It is now harder than ever to purchase cyber insurance in the UK, with capacity being pulled back, increasing exclusions and price increases – but Coalition aims to overhaul the market at a time when SMEs need it most
With a mission to reinvent the cyber security insurance sector, North American MGA Coalition combines technology and insurance – a culmination of its co-founder and chief executive Joshua Motta’s experience.
In his early career, Motta started off working as a software engineer at Microsoft but has also worked for the US government’s Central Intelligence Agency, investment banking at Goldman Sachs as well as being on the founding team of Cloudflare – a web performance and security firm.
Starting life as an early-stage startup in March 2017, Coalition which gets its name from sharing risk via a group of companies that pool capital – an idea that came about due to businesses not having much support from the government and therefore having to mitigate cyber risk alone.
Coalition now serves more than 130, 000 customers and has a valuation of $5bn following a funding round in July of $250m.
The the MGA began trading in the UK i 1 September, initially it launched in North America in 2017, later launching in Canada in 2020, but is headquartered in San Francisco.
Motta tells Insurance Times: “The UK and the US cyber markets are quite similar – the UK is the second largest cyber insurance market outside the US – and adoption of cyber insurance is growing in both places, particularly for SMEs.”
This he says is because there has been a surge in losses over the past 18 months driven in part by ransomware attacks, social engineering, and fraud.
“As a result, we have seen rate increases on both sides of the pond, so the prices for cyber insurance are the highest they have ever been in these two markets. Meanwhile, the losses that insurers have faced over the past 18 months have also grown,” he says.
For Motta, most cyber-attacks are about information warfare. However, this can include physical damage when hackers tap critical infrastructure providers such as electrical grids, water facilities and rail roads.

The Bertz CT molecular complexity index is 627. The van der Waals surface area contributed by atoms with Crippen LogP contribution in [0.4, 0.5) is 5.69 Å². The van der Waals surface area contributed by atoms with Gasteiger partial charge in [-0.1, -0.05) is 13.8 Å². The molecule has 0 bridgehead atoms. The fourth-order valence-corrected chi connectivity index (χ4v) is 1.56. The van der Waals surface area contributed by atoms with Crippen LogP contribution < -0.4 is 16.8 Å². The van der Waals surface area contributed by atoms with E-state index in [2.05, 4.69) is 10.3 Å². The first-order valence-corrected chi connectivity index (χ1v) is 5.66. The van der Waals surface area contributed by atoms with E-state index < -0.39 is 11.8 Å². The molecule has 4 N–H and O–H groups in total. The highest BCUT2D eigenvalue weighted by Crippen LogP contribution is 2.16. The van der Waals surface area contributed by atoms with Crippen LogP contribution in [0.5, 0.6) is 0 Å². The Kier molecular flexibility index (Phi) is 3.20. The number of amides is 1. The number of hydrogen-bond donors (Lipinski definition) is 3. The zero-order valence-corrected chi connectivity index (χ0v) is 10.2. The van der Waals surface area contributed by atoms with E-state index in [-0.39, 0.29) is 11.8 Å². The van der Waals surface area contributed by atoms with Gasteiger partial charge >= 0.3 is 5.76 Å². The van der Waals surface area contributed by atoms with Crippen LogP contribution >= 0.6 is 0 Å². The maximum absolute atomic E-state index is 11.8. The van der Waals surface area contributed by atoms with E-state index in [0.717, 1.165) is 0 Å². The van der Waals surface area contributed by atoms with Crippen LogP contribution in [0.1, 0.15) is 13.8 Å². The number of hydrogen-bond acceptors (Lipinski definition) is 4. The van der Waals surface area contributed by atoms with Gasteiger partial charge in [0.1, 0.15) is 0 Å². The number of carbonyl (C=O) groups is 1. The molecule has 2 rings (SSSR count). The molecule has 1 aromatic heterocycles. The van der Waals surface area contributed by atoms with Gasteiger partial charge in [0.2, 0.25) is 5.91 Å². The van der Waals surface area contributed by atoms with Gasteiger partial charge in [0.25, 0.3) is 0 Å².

“Cyber is another theatre of war – you have land, sea and air and cyber is the fourth domain,” he says.
Motta explains that both the UK and US cyber markets have been challenged by a pullback in capacity, leading to a situation where it is “as hard as ever to purchase cyber insurance”.
As well as capacity being restricted, Motta believes the cyber market is also challenged by onerous terms that require controls or protective actions. There have been price hikes too - an increase of around 10% year-on-year, he notes.
These trends are “pushing cyber insurance out of affordability, particularly for smaller businesses”, Motta adds, making it ”one of the challenges for the UK and US”.
However, cyber insurance uptake in the UK is still not as advanced when compared with the US, according to Motta. He attributes this to US insurers offering security services alongside traditional insurance - he thinks this approach has not quite taken off in the UK yet.
“That’s what we are bringing to the UK, which can make insurance more valuable,” Motta says.
As part of its UK launch, Coalition is touting what it calls “active insurance” to help businesses mitigate risk - this combines cyber security tools, incident response digital forensics and insurance coverage.
For example, these policies will tell the insured if they have downloaded malware before it has the chance to develop into a serious cyber attack.
“We are continuously monitoring security to prevent losses from happening,” Motta says.
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This approach has so far worked in the US. He explains that cyber claims frequency, as reported by US-based insurers this year - excluding Lloyd’s - is 5.9%. Over the same time period, this figure is 1.7% for Coalition’s American client base.
“There’s been a clear shift towards providing active insurance,” Motta continues.
“We have seen more traditional insurance companies trying to build out capabilities to proactively manage risk. If they don’t have [the] ability to prevent losses, they will run at [a] much higher loss ratio – which has been the case, forcing rate levels to rise [so] that [they] are not competitive.”